So you think you need a doctor?
I’m in full agreement every person, regardless of nationality, age, gender, colour, lifestyle, religion, sexual orientation, income, personality, size, intellect, qualifications, class, profession or status should be entitled to health care. Apologies if I’ve missed out any specific group.
I understand why England’s National Health Service is envied by many and held up as a shining example of how things should be managed. I appreciate it has many good points and will be the first to praise services when there’s a job well done. It sickens me that so many countries have no organised health care at all and I’m sympathetic towards others who do not have the resources to pay for a service that should be funded and affordable. I’m not an expert in this field, or any other for that matter, and I can only speak from personal experience. I am not stating facts, merely opinions, as well as realising everything in life is a matter of comparison.
Without our NHS my grandson would not have been born. Without our NHS I would not have survived to see him. Without our NHS my mother would not have lived beyond teenage years and I would not be here. Contemplations that get my knickers in a twist, but basically I’m grateful for what our NHS does achieve, yet sceptical of its progress and future. It seems to me that targets, finances and statistics have become more important in this country than people. England is overpopulated and services are underfunded, but I repeat all things are comparative.
But this is how I perceive things at this moment in time. Firstly, we have an over-the-top, prevention is better than cure mentality. Everything you smoke, drink, imbibe, inhale, inject, breathe or even think will be held against you and responsible for any ailments you may develop. Our NHS expects you to do your duty, subscribe to sainthood status and hopefully never need a doctor or hospital treatment. As the old joke states you may not live longer, but it will certainly feel like it when every pleasure you’ve ever indulged in is frowned upon and a definite no-no as you rapidly race towards old age. Immortality is the name of the game and there’s plenty waiting out there to make a profit when the health-fixated population of today need care homes to help them achieve it.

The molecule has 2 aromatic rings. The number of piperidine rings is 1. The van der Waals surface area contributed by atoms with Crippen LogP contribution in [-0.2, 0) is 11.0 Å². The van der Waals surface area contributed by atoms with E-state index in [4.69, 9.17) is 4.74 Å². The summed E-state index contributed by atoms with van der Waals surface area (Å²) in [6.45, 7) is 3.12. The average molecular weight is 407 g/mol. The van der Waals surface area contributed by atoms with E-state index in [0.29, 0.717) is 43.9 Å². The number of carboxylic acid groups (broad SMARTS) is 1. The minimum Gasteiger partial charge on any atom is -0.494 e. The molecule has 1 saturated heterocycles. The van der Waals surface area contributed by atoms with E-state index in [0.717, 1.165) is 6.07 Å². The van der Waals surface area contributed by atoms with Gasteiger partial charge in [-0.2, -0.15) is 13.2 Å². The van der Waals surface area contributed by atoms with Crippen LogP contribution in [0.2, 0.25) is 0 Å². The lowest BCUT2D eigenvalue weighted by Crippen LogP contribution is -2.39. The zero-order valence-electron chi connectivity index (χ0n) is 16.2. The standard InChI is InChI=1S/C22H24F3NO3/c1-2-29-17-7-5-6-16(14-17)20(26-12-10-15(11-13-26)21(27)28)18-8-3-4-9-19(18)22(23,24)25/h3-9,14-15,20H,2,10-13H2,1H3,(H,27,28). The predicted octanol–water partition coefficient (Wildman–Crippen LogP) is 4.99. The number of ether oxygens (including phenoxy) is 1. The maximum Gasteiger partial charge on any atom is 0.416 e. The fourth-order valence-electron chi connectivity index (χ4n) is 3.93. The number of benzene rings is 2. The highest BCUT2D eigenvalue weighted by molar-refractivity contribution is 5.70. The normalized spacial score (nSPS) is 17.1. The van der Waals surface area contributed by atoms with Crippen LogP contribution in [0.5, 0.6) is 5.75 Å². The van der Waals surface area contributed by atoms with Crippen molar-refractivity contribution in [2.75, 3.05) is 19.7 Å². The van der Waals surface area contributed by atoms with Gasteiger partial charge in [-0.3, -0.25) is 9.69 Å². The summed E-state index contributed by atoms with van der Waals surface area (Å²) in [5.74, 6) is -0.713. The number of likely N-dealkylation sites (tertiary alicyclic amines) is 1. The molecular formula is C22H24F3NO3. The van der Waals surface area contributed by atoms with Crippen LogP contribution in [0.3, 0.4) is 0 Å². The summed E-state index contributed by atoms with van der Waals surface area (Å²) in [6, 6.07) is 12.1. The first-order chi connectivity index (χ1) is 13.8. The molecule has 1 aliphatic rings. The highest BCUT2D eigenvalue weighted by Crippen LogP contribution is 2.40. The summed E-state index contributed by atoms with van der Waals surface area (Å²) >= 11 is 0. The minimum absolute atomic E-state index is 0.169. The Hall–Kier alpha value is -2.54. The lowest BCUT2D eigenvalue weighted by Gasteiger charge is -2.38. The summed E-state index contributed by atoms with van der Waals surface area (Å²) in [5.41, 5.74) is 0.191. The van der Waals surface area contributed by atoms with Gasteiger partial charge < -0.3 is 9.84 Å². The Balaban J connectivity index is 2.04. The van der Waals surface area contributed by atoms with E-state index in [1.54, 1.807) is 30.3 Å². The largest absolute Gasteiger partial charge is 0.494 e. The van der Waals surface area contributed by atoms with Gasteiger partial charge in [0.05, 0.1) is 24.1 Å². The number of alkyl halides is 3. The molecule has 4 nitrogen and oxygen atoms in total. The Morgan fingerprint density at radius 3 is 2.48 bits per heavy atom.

So, failing to be fit as a fiddle or having the audacity to contract a virus, you then have the complicated process of making an appointment with your G.P. It helps if you know exactly what day you’re going to fall ill as you are not allowed to make an appointment prior to or after the day you call the surgery. To guarantee seeing the one doctor in your practice who resembles a human being, speaks clear English and actually makes eye contact, you need to be up before sunrise and prepared to risk the added injury of a sore finger as you constantly redial the surgery to secure a five-minute slot. It usually takes several days before you're quick enough off the mark to actually speak to a receptionist and succeed in being squeezed in for an appointment.
Once booked, you then spend a happy hour in a crowded waiting room surrounded by sick people. Eventually, your name is called and off you go to discuss your symptoms.You squirm a lot, you apologise for being ill and taking up the poor doctor’s time, but you know instinctively every ailment you suffer from is your own fault. Your in growing toenail is because you smoke, your rash is down to your drinking habit and your panic attacks a result of having butter on your bread instead of pro-active, cholesterol-reducing, unsaturated fats. If you don’t have any bad habits, then it’s concluded that whatever is wrong with you is due to being overweight, inactive, hormones, being female or the ultimate of health sins, depression.
If you’re lucky you may walk away with a prescription for medicine. Despite the fact you’ve paid six per-cent of your wages all your working life into National Insurance for health care, you’ll wind up paying over seven pounds for each item prescribed. Many are much cheaper over the counter and probably of better quality than the cheapest variety you've been prescribed. . Exemptions apply to some for various reasons, including weird ones like if you have a thyroid condition you don’t pay, but if you have ongoing high blood pressure or are thwarted by constant mental health problems you do.
If your condition has been correctly diagnosed and your medication has cured it, then that’s hunky-dory. But if your symptoms persist and you feel you may need a repeat prescription, there’s no longer the simple option of asking for it on the telephone. It’s essential you return to the surgery and most likely you’ll have to wait another hour surrounded by sick folk to discuss with the doctor what sin you’re still committing that’s responsible for your failure to recover.
I think I’d better stop there as I’m getting a headache. I suspect it’s probably down to that liquorice allsort I ate this afternoon, it being full of sugar, artificial flavourings and several E numbers. I'd better not even start writing my thoughts on our hospitals, as my head might explode completely and there'd be no chance of getting an appointment with the doctor until at least three weeks on Wednesday.